• 0

    @myanonymos Now you know this : )


  • 0

    @bwv825 Thanks for your appreciation!


  • 0
    P

    @bigoffer4all easy to be understood


  • 6

    If anybody feels hard to understand those notation: k, k+1,k+i, X... like me.
    You can take a look of my explanation:
    https://discuss.leetcode.com/topic/55049/java-solution-with-cases-explain


  • 0
    J
    This post is deleted!

  • 6

    https://gregable.com/2007/10/reservoir-sampling.html

    This is the best explanation I've ever seen.


  • 2
    B

    Thanks for the nice explanation. Following is my implementation

    public class Solution {
        ListNode head = null;
        Random r = new Random();
    
        public Solution(ListNode head) {
            this.head = head;
        }
        
        public int getRandom() {
            int result = this.head.val;
            ListNode node = this.head.next;
            int k =1;
            int i = 1;
            while(node != null){
                double x = r.nextDouble();
                double y = k / (k+i *1.0);           
                if(x <= y){
                    result = node.val;
                }
                
                i++;
                node = node.next;
            }
            
            return result;
        }
    }
    

  • 1
    T

    Thank you for the explanation! Attached the Java code here for reference. Set k = 1 for this case.

    public class Solution {
        private ListNode head;
        private Random rand;
        /** @param head The linked list's head.
            Note that the head is guaranteed to be not null, so it contains at least one node. */
        public Solution(ListNode head) {
            this.head = head;
            this.rand = new Random();
        }
        
        /** Returns a random node's value. */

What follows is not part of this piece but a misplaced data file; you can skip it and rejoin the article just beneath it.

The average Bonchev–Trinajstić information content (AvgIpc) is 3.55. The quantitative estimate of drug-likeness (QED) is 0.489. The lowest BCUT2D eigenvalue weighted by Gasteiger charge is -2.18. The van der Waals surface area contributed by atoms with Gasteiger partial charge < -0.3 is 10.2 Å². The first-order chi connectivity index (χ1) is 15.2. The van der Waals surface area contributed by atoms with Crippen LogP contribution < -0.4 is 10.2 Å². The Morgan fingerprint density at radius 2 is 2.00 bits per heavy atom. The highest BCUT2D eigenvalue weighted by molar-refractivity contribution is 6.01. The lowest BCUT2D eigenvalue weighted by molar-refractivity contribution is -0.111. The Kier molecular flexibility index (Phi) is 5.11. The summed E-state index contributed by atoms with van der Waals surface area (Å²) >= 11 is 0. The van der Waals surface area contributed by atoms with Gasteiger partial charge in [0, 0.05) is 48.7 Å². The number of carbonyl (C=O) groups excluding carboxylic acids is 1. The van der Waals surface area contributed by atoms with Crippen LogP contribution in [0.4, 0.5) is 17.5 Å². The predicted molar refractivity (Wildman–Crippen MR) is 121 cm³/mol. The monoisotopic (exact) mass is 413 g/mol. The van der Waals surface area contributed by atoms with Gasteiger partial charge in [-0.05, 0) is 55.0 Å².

public int getRandom() {
            int k = 1;
            ListNode node = this.head;
            int res = node.val;
            int i = 0;
            ArrayList<Integer> reservoir = new ArrayList<Integer>();
            
            while (i < k && node != null) {
                reservoir.add(node.val);
                node = node.next;
                i++;
            }
            i++; // i == k  =>  i == k+1
            while (node != null) {
                if (rand.nextInt(i) < k) {
                    reservoir.set(rand.nextInt(k), node.val);
                }
                i++;
                node = node.next;
            }
            return reservoir.get(0);// or return reservoir when k > 1;
        }
    }
    

  • 1

    @Tong.Liu Thanks for sharing. I would revise the last loop to be like this:

            while (node != null) {
                int j = rand.nextInt(i);
                if (j < k) {
                    reservoir.set(j, node.val);
                }
                i++;
                node = node.next;
            }
    

    It uses one less random API call, which is controversially expensive, and it does the job anyway.

    The sole random number j is used to

    • calculate the probability of k / (k + i)
    • calculate the index of the candidate in the reservoir to be replaced if success

  • 0
    L

    Shouldn't you keep track of the reservoir?
    Consider 123.
    First 1 gets entered into our reservoir.
    Now choose between 2 and 1, let's pick 1 over 2: so in our reservoir we only have 1.
    When 3 enters we have a 2/3 chance of picking 1 and a 1/3 chance of picking 3, but a 0 chance of picking 2. Meaning moving forward, there is no chance of getting 2. A correct reservoir sampling solution would keep track of all the options that haven't been accepted and possible bring one of those elements in.